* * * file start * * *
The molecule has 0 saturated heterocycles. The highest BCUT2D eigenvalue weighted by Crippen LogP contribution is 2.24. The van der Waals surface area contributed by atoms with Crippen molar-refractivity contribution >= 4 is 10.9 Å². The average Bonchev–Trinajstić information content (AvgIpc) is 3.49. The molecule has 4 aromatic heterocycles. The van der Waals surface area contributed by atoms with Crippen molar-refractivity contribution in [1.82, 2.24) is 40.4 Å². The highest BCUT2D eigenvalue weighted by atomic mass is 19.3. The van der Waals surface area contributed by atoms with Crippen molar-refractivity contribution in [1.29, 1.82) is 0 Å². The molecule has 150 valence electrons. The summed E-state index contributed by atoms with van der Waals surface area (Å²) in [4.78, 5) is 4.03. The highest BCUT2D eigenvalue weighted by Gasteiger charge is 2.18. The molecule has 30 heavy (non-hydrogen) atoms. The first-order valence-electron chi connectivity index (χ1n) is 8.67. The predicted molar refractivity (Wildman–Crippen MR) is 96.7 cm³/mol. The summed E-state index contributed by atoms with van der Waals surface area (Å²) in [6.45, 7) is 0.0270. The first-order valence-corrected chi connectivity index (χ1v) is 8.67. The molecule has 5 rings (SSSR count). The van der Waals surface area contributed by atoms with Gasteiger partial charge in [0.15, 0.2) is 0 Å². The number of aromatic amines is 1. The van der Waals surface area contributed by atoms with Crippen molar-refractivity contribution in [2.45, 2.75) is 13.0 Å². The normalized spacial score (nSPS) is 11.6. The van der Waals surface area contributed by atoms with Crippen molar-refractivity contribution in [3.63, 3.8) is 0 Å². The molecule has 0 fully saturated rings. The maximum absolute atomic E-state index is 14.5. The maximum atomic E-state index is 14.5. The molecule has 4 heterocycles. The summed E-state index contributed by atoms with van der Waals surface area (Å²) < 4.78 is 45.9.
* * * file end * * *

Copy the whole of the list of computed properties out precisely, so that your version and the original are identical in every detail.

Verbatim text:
The molecule has 0 saturated heterocycles. The highest BCUT2D eigenvalue weighted by Crippen LogP contribution is 2.24. The van der Waals surface area contributed by atoms with Crippen molar-refractivity contribution >= 4 is 10.9 Å². The average Bonchev–Trinajstić information content (AvgIpc) is 3.49. The molecule has 4 aromatic heterocycles. The van der Waals surface area contributed by atoms with Crippen molar-refractivity contribution in [1.82, 2.24) is 40.4 Å². The highest BCUT2D eigenvalue weighted by atomic mass is 19.3. The van der Waals surface area contributed by atoms with Crippen molar-refractivity contribution in [1.29, 1.82) is 0 Å². The molecule has 150 valence electrons. The summed E-state index contributed by atoms with van der Waals surface area (Å²) in [4.78, 5) is 4.03. The highest BCUT2D eigenvalue weighted by Gasteiger charge is 2.18. The molecule has 30 heavy (non-hydrogen) atoms. The first-order valence-electron chi connectivity index (χ1n) is 8.67. The predicted molar refractivity (Wildman–Crippen MR) is 96.7 cm³/mol. The summed E-state index contributed by atoms with van der Waals surface area (Å²) in [6.45, 7) is 0.0270. The first-order valence-corrected chi connectivity index (χ1v) is 8.67. The molecule has 5 rings (SSSR count). The van der Waals surface area contributed by atoms with Gasteiger partial charge in [0.15, 0.2) is 0 Å². The number of aromatic amines is 1. The van der Waals surface area contributed by atoms with Crippen molar-refractivity contribution in [2.45, 2.75) is 13.0 Å². The normalized spacial score (nSPS) is 11.6. The van der Waals surface area contributed by atoms with Crippen molar-refractivity contribution in [3.63, 3.8) is 0 Å². The molecule has 0 fully saturated rings. The maximum absolute atomic E-state index is 14.5. The maximum atomic E-state index is 14.5. The molecule has 4 heterocycles. The summed E-state index contributed by atoms with van der Waals surface area (Å²) < 4.78 is 45.9.